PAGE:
Tau has been used as a biomarker of neurodegeneration for many years and is extensively used for Alzheimer's disease. Tau is a protein that stabilizes microtubules. Microtubules make up the cytoskeleton necessary for axon extension and provide "roadways" for intracellular transport. Tau is mainly expressed in neurons of the central nervous system and is crucial in axonal maintenance and transport. It is a major component of abnormal neuronal aggregates in many central nervous system disorders, including Alzheimer's disease. High concentrations of Tau may be the result of broken microtubules and are evidence of active neuronal degeneration during the early stages of neurodegenerative diseases such as ALS. In an advanced-stage ALS patient, there are much fewer intact Microtubules to be broken to release Tau, and as a result, the Tau concentration may be low. Reducing the overall levels of this protein in patients during the active stage of neural degeneration may slow disease progression. The fact that Tau accumulation can only be reversed in the early stages of disease highlights the need for therapeutic strategies to slow or even stop that accumulation. Researchers have previously used Tau as a biomarker to monitor the effects of treatment in ALS patients in phase 2 clinical trials. It has been shown that reduction of Tau levels in ALS patients correlated to reductions in the clinical parameters of ALS disease progression.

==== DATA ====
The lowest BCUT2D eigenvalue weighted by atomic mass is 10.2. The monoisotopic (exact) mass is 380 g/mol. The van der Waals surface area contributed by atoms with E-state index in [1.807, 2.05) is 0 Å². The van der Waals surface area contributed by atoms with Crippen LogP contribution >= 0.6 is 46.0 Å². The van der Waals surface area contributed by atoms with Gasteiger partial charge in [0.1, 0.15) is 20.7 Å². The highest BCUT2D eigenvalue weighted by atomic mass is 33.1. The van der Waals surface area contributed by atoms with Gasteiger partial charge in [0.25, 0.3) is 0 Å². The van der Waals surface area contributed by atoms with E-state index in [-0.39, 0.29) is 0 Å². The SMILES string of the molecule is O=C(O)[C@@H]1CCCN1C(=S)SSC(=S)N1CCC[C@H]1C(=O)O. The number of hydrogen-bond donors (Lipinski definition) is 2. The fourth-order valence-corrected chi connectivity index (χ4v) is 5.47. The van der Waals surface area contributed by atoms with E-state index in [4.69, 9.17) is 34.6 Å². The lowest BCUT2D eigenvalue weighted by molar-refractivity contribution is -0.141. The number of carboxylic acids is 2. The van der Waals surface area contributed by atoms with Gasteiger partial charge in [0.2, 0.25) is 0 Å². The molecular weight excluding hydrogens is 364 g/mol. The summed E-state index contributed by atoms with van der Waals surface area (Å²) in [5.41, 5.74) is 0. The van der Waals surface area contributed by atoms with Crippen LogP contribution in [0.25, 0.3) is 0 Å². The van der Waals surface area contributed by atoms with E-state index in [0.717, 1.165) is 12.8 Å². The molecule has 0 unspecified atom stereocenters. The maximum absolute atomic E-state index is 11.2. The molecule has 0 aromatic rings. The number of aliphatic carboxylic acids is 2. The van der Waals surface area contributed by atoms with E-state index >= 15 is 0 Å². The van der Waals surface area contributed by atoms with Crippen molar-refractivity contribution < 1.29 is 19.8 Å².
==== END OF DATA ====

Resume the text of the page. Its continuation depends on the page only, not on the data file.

The normal range of plasma Tau in healthy subjects is 0-20 pg/mL. In the Phase 2A trial patients, plasma Tau levels at baseline were all higher than normal. After treatment, the plasma Tau levels of the treated group at week 6 were reduced significantly (by 28%) from baseline. GM604 reduced plasma Tau in a statistical significant fashion between the treated and placebo groups. The normal range of Tau in the spinal fluid of healthy subjects is 100-350 pg/mL. In the Phase 2A trial, the Tau levels in the spinal fluid of the patients at baseline were at high end of normal or higher than normal. After treatment, the treated group had spinal fluid tau levels lowered while the placebo group's levels had increased, showing continued disease progression. In the compassionate use case, the patient was already in the very advanced stages of the disease, and his Tau level at baseline was 60.55 pg/mL, well below the normal range. After treatment, the level was 63.33 pg/mL, an increase of 4.59 %, closer to the normal range. GM604 modulated spinal fluid Tau in both directions: down-regulation (when Tau was high as in the Phase 2A trial patients) and up-regulation (when Tau was low as in the advanced-stage patient).